If you enjoy driving, you will absolutely love the scenic stretch along the south coast. We were lucky to have good weather, and it felt almost as though we were on top gear, testing a supercar, roof down, burning desire to floor the engine as we zipped along the bends of absolutely remote and endless roads whilst taking in the mystical landscape of mountains, waterfalls, icelandic sheeps and horses, nature in all shapes, colours and form. It was truely a moment.
Iceland self drive Vik to Hofn mystical landscape

Look out for the all famous unpronounceable and extremely majestic volcano that led to international airspace chaos. Nested so innocently on the luscious green meadows against the clear blue skies with Mýrdalsjökull ice caps in the backdrop, you will be compelled to stop even if you didn’t realize it was Eyjafjallajökull.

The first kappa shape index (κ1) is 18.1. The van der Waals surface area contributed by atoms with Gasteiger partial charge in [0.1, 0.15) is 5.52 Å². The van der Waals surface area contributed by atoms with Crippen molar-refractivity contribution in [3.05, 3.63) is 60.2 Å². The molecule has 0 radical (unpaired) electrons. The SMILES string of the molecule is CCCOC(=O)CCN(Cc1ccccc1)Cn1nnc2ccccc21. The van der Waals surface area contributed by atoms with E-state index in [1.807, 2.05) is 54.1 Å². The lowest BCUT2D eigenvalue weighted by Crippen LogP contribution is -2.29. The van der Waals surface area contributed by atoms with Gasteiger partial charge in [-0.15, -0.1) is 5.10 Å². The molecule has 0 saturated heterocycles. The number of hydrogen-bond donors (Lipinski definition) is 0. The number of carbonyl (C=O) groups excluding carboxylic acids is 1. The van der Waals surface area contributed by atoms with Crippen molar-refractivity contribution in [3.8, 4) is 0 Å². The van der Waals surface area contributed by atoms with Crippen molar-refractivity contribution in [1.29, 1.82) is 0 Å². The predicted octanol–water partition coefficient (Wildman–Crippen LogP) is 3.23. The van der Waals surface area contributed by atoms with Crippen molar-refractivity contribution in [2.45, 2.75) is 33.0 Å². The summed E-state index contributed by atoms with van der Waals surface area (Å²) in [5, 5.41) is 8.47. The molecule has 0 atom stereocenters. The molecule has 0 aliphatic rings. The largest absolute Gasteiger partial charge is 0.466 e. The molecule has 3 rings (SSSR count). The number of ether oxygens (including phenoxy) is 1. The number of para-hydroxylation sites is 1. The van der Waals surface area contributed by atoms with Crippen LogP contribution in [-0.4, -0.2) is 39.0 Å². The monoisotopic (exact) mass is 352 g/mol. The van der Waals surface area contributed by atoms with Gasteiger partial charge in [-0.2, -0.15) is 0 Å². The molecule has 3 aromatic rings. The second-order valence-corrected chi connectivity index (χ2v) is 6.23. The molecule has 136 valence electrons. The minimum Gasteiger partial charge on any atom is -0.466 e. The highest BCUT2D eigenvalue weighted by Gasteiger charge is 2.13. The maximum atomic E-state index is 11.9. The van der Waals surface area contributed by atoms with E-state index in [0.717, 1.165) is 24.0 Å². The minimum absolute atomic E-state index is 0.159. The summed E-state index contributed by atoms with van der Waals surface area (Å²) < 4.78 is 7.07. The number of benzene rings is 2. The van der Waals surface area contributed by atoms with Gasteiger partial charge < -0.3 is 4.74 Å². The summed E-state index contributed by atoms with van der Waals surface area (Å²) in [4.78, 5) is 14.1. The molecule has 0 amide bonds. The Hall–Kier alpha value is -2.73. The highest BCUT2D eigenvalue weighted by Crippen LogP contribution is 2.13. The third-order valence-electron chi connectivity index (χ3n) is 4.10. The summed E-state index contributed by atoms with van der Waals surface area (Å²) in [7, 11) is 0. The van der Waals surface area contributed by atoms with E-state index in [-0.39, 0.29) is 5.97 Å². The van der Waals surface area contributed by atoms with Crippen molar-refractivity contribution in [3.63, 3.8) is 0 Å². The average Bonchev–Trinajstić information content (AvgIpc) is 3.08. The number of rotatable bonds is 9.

Iceland self drive Vik to Hofn eyjafjallajokull volcano myrdalsjokull ice caps attraction

E: Höfn to F: Egilsstaðir (approx 185km / 3hrs)
The East Fjords is the turning point of intensity – transit from the green lowlands into the darkside of a largely infertile terrain of highland moors and coastal gravel deserts. There are lots of intricate roads and converging lanes, especially the river crossings, so do make it a point to decipher all the new road signs that come your way.
Iceland self drive Hofn to Egilsstaoir empty roads terrain tunnels mountains meadows

Who would have thought that landscape could change so drastically. Apart from the icelandic sheeps and horses, the greens became gravel, blue skies became grey, roads became more icy, very narrow and extremely bendy as we entered deeper into the Eastern zone. It was certainly intimidating to drive through the towering mountains and scary to drive for miles without passing any cars…